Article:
“You are salt of the earth. But if salt loses its taste, with what can it be seasoned? It is no longer good for anything but to be thrown out and trampled.”
In a culture that values power, money, control, and perfectionism, it can be easy to trample on the humanity and dignity of others, especially those whom we categorize as being without value. It is easier to dehumanize and label certain groups of people as burdensome, weak, or unwanted in pursuit of our own personal advancement, security, or political agendas.
“You are the light of the world…Just so, your light must shine before others, that they may see your good deeds and glorify your heavenly Father.”
The Gospel of John says that we are children of the light; illuminated by Jesus who is the light of the world. In these dark times of increasing division and dehumanization, how are you called to be light for the world? As people of faith, we are called to be courageous beacons of light, hope, and love for all people—not just for our family, friends, and neighbors. We are called to be courageous beacons of light for those who stand in the shadows, for those who are oppressed, and for all our brothers and sisters who are suffering.
As I think about the word courage, I am reminded of a quote by Brene Brown, which says “courage is contagious. Every time we choose courage, we make everyone around us a little better and the world a little braver.” Do you have the courage to be light for the world? Do you have the courage to embrace discomfort so others might live more comfortably?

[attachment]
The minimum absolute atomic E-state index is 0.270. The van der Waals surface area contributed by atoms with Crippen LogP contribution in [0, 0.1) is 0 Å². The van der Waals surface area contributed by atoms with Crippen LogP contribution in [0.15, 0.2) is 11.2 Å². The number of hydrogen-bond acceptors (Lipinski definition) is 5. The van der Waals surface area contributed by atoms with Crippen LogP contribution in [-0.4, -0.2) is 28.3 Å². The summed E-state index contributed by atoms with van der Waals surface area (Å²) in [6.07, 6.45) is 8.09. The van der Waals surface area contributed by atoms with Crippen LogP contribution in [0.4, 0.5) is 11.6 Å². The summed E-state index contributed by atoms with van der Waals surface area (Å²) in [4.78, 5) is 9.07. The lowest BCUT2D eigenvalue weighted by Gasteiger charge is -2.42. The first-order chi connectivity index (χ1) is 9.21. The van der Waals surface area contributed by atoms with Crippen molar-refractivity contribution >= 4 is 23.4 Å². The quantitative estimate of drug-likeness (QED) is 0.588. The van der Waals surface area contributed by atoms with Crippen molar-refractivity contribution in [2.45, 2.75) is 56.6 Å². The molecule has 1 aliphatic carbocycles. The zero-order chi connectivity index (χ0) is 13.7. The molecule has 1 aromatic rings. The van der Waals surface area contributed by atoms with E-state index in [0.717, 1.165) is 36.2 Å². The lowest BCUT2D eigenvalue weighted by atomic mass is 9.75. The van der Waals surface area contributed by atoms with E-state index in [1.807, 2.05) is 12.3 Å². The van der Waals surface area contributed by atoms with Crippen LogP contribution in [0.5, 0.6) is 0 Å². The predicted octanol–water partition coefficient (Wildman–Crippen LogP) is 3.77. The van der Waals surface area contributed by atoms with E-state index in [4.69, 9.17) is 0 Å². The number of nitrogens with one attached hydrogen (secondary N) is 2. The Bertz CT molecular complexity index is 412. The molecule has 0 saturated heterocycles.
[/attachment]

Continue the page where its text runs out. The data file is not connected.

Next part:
Erin McDonald, CSJ, is a Sister of St Joseph and the university minister for service and social justice at the University of Detroit Mercy. She holds degrees from Wheeling Jesuit University, West Virginia University, and Loyola University New Orleans. She previously served as director of the Service for Social Action Center at Wheeling Jesuit University, as a humanitarian aid worker for Jesuit Refugee Service in Rwanda, and as a social worker at Freedom House, a shelter in Detroit, Michigan, for survivors of torture and persecution who are seeking asylum in the U.S.